There have been 11 African American Senators in the 234 years of US Senate history.
Presently, there are three—Republican Tim Scott of South Carolina; and Democrats Cory Booker of New Jersey and Raphael Warnock of Georgia.
Prominent earlier African American Senators included Democrats Carol Moseley Braun and Barack Obama of Illinois; Democrat Kamala Harris of California; and Republican Edward Brooke of Massachusetts.
Now, there is the possibility of four additional African American Senators, if fortune works out.
They include: Mandela Barnes in Wisconsin; Cheri Beasley in North Carolina; Charles Booker in Kentucky; and Val Demings of Florida.
Barnes is competing against Ron Johnson in Wisconsin; Beasley againast Ted Budd in North Carolina; Booker against Rand Paul in Kentucky; and Demings against Marco Rubio in Florida.
All of these races are tight in polls, except Booker against Paul in Kentucky, where Booker is at a major disadvantage.
Also, Warnock is in a tight race against Republican Herschel Walker in Georgia, with both being African Americans.
The potential now exists for the Democrats to gain multiple Senate seats in the Midterm Elections of 2022!
With six Republicans Senators retiring, at least three of those seats could go to the Democrats, along with three Republican Senators running for reelection having troubles in their reelection campaigns.
Pennsylvania with John Fetterman; Ohio with Tim Ryan; and North Carolina with Cheri Beasley, all have a good shot to win what have been Republican seats.
Additionally, Florida with Val Demings and Wisconsin with Mandela Barnes could see the defeat of Marco Rubio and Ron Johnson. And the longest serving Republican Senator, Chuck Grassley, running at age 89 for another six year term, also has a tough race from retired Admiral Michael Franken that should not be ignored.
Four Democratic Senators have major challenges to keep their seats—Mark Kelly in Arizona; Raphael Warnock in Georgia; Catherine Cortez Masto in Nevada; and Maggie Hassan in New Hampshire.
Also, Mike Lee in Utah has a strong independent, Evan McMullin, trying to defeat this loyal Trumpite, and Democrats are backing him.
Rand Paul in Kentucky has a strong African American opponent in Democrat Charles Booker, and the defeat of Paul would be welcome, but unexpected.
In Missouri, Democrat Trudy Busch Valentine will try to stop Republican Eric Schmitt, another tough race without an incumbent, but Schmitt favored to win.
The possibility of up to a 4-5 seat gain for Democrats is in the cards, if the present trend in polls continues!
The potential exists for the US Senate in the 118th Congress to have more African American members than ever before.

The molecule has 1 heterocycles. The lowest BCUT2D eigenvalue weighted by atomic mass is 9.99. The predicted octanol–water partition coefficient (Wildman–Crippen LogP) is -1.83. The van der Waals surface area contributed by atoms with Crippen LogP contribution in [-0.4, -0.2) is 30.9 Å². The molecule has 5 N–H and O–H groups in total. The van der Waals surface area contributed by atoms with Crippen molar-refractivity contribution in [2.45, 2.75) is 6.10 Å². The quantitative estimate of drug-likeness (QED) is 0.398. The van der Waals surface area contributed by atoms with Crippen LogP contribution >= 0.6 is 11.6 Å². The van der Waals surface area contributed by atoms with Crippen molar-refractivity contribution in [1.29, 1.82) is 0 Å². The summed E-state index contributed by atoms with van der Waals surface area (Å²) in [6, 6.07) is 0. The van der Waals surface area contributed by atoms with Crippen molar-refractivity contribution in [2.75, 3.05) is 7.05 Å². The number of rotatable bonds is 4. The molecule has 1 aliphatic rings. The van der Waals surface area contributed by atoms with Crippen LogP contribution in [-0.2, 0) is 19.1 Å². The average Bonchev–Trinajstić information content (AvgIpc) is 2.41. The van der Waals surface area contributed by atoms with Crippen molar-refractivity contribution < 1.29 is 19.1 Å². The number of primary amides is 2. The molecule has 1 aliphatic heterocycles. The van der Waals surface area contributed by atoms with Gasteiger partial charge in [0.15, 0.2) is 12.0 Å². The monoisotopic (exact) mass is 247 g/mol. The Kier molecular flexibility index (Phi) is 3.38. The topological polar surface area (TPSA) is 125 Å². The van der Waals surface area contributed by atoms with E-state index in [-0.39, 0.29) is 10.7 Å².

Altogether, there have been eleven African American Senators in American history, with three serving for the first time in 2017 when Kamala Harris joined the Senate, adding to Tim Scott and Cory Booker.
Raphael Warnock became the third serving at the same time, replacing Harris, who became Vice President in 2021!
Now, with Scott and Booker in the Senate, and Warnock running for reelection against another African American, former football player Herschel Walker, at least three African Americans will serve in the next Congress.
But there are others who are running for election to the Senate, including:
Congresswoman Val Demings of Florida against Senator Marco Rubio
Charles Booker of Kentucky against Senator Rand Paul
Cheri Beasley of North Carolina against Congressman Ted Budd
Mandela Barnes of Wisconsin against Senator Ron Johnson
So there could, in theory, be SEVEN African American Senators in the 118th Congress, if fortune worked out!
Two key Republican Senators who are targets to be defeated in November’s Midterm Elections are:
Ron Johnson of Wisconsin
Marco Rubio of Florida
Both have served 12 years in the Senate, and both have horrendous records, but the battle to retire them will not be easy.
Johnson defeated twice the outstanding Democratic Senator, Russ Feingold, a major tragedy, and he has been a “loose cannon’ and a total Trump supporter, including refusal to reject the “Big Lie” that Trump won the election, and to acknowledge Joe Biden as President.
His most likely opponent is Lieutenant Governor Mandela Barnes, who is African American, 35 years old, and would be a refreshing addition as a progressive reformer to the US Senate.
Rubio has demonstrated that he is ultimately interested in running again for the Presidency as he did in 2016, making clear he does not appreciate being a Senator, and seeing it only as a stepping stone. After saying he would not run again in 2016 for his Senate seat, he changed his mind and ran and won again. But he has shown lack of courage and conviction and his willingness to kowtow to Donald Trump, who insulted him immensely, but now he continues to back the former President and his “Big Lie”.
His opponent will be Congresswoman Val Demings, who is African American, 65 years old, with a long career in law enforcement, and head of the Orlando, Florida Police Department, before serving in a Central Florida Congressional seat since 2017. She has been inspirational as a speaker and advocate for progressive reform.